Impact of Aerosol Box Use on Patterns of Healthcare Provider and Environmental Contamination during Aerosol Generating Medical Procedures: A Multicenter Study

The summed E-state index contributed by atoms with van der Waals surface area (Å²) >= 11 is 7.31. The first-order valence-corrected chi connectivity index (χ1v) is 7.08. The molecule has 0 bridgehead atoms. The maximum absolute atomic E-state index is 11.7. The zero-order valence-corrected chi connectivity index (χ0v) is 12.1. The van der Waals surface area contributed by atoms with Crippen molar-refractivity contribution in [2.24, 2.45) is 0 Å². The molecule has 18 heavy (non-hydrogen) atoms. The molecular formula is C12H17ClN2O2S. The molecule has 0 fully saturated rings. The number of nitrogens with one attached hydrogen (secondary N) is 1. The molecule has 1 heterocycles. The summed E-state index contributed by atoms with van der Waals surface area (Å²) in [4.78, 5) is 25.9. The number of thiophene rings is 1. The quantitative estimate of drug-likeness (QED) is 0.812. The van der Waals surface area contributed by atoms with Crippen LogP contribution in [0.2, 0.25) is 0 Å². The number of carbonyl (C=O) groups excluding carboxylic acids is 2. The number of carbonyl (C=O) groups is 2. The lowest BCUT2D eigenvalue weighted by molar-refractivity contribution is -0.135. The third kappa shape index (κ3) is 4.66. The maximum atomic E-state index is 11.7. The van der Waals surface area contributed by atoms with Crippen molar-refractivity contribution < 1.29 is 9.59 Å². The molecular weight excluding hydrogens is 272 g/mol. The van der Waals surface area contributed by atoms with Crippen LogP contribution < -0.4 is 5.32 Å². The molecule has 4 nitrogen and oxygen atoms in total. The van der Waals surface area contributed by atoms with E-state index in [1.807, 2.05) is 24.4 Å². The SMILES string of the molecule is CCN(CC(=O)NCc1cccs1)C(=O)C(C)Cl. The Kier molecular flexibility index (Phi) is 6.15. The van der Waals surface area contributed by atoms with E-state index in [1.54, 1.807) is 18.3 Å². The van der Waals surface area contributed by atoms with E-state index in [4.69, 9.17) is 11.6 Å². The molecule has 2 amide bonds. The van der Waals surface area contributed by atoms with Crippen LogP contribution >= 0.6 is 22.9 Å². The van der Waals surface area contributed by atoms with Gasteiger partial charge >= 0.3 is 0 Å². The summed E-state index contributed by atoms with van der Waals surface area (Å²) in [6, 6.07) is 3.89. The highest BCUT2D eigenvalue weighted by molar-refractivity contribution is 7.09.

Many patients diagnosed with Coronavirus Disease 2019, or COVID-19, suffer from severe illness requiring intensive medical care. The sickest patients often require procedures, called aerosol-generating medical procedures (AGMPs), that spread virus throughout the air. When doctors perform these procedures they are at high risk of getting sick with COVID-19. A new device, called an aerosol box, has been invented to protect healthcare providers while they perform AGMPs. This device is placed over top of the patient’s head while they are lying on a stretcher, shielding the doctor’s face from viruses in the air. Unfortunately, there has been no research done describing how well the aerosol box works to protect doctors, nurses and respiratory therapists. Our study will use a plastic manikin head and chest as a patient. Teams of doctors, nurses and respiratory therapists will work together to perform AGMPs on this manikin. We will put a special powder in the manikin’s mouth. When the doctor’s perform their task, the powder will be spread throughout the air, just like a virus. Then we will use a camera and UV light to see where the powder has spread. Half of the teams will use the aerosol box, and the other half will not, which will allow us to determine if it is effective at preventing spread. By seeing where the powder has spread, we will also be able to figure out how risky each type of AGMP is for doctors, nurses and respiratory therapists. At the same time, we will measure how long it takes for them to complete the procedure. This is important because it will help hospitals decide if aerosol boxes should be routinely used when caring for COVID‑19 patients. Our study will also help hospitals develop rules to reduce healthcare provider risk when performing AGMPs during the COVID‑19 pandemic.